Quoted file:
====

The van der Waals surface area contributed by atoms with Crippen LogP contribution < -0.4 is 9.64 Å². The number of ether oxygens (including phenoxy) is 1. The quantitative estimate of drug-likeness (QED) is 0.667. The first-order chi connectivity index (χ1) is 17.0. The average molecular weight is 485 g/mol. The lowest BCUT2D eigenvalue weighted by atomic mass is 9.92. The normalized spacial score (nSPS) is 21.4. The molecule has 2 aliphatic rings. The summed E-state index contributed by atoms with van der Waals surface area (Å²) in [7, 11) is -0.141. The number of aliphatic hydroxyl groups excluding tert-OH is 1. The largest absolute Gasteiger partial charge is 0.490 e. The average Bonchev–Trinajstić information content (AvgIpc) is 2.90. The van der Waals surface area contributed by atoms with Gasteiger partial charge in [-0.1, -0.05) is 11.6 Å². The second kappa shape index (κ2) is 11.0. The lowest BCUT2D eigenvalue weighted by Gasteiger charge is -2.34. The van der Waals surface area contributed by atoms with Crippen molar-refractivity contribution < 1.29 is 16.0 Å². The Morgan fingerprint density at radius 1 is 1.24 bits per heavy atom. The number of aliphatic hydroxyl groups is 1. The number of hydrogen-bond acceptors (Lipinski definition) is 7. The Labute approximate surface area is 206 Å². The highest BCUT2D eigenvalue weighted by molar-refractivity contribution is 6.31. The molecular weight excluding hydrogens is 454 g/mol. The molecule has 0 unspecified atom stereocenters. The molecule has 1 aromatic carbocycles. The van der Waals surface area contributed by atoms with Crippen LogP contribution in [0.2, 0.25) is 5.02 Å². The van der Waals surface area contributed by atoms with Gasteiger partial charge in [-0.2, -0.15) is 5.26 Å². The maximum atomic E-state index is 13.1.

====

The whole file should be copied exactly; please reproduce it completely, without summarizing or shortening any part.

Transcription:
The van der Waals surface area contributed by atoms with Crippen LogP contribution < -0.4 is 9.64 Å². The number of ether oxygens (including phenoxy) is 1. The quantitative estimate of drug-likeness (QED) is 0.667. The first-order chi connectivity index (χ1) is 17.0. The average molecular weight is 485 g/mol. The lowest BCUT2D eigenvalue weighted by atomic mass is 9.92. The normalized spacial score (nSPS) is 21.4. The molecule has 2 aliphatic rings. The summed E-state index contributed by atoms with van der Waals surface area (Å²) in [7, 11) is -0.141. The number of aliphatic hydroxyl groups excluding tert-OH is 1. The largest absolute Gasteiger partial charge is 0.490 e. The average Bonchev–Trinajstić information content (AvgIpc) is 2.90. The van der Waals surface area contributed by atoms with Gasteiger partial charge in [-0.1, -0.05) is 11.6 Å². The second kappa shape index (κ2) is 11.0. The lowest BCUT2D eigenvalue weighted by Gasteiger charge is -2.34. The van der Waals surface area contributed by atoms with Crippen molar-refractivity contribution < 1.29 is 16.0 Å². The Morgan fingerprint density at radius 1 is 1.24 bits per heavy atom. The number of aliphatic hydroxyl groups is 1. The number of hydrogen-bond acceptors (Lipinski definition) is 7. The Labute approximate surface area is 206 Å². The highest BCUT2D eigenvalue weighted by molar-refractivity contribution is 6.31. The molecular weight excluding hydrogens is 454 g/mol. The molecule has 0 unspecified atom stereocenters. The molecule has 1 aromatic carbocycles. The van der Waals surface area contributed by atoms with Crippen LogP contribution in [0.2, 0.25) is 5.02 Å². The van der Waals surface area contributed by atoms with Gasteiger partial charge in [-0.2, -0.15) is 5.26 Å². The maximum atomic E-state index is 13.1.